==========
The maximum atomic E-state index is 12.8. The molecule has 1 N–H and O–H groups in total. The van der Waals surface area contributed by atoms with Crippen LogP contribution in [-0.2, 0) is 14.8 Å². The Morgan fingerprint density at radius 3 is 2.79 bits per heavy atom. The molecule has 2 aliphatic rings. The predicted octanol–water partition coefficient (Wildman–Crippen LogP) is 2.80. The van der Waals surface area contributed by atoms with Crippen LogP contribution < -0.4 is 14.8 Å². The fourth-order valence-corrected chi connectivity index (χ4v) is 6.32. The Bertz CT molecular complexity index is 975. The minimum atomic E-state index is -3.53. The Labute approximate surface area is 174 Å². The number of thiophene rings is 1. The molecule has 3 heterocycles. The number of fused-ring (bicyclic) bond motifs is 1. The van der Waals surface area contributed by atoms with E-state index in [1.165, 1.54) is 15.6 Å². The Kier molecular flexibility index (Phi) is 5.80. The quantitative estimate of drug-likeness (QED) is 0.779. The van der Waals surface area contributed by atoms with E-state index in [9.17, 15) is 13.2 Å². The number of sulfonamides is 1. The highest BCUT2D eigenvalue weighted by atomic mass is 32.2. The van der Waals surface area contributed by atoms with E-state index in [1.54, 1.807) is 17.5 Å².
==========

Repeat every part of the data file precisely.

The maximum atomic E-state index is 12.8. The molecule has 1 N–H and O–H groups in total. The van der Waals surface area contributed by atoms with Crippen LogP contribution in [-0.2, 0) is 14.8 Å². The Morgan fingerprint density at radius 3 is 2.79 bits per heavy atom. The molecule has 2 aliphatic rings. The predicted octanol–water partition coefficient (Wildman–Crippen LogP) is 2.80. The van der Waals surface area contributed by atoms with Crippen LogP contribution < -0.4 is 14.8 Å². The fourth-order valence-corrected chi connectivity index (χ4v) is 6.32. The Bertz CT molecular complexity index is 975. The minimum atomic E-state index is -3.53. The Labute approximate surface area is 174 Å². The number of thiophene rings is 1. The molecule has 3 heterocycles. The number of fused-ring (bicyclic) bond motifs is 1. The van der Waals surface area contributed by atoms with E-state index in [1.165, 1.54) is 15.6 Å². The Kier molecular flexibility index (Phi) is 5.80. The quantitative estimate of drug-likeness (QED) is 0.779. The van der Waals surface area contributed by atoms with E-state index in [9.17, 15) is 13.2 Å². The number of sulfonamides is 1. The highest BCUT2D eigenvalue weighted by atomic mass is 32.2. The van der Waals surface area contributed by atoms with E-state index in [1.54, 1.807) is 17.5 Å².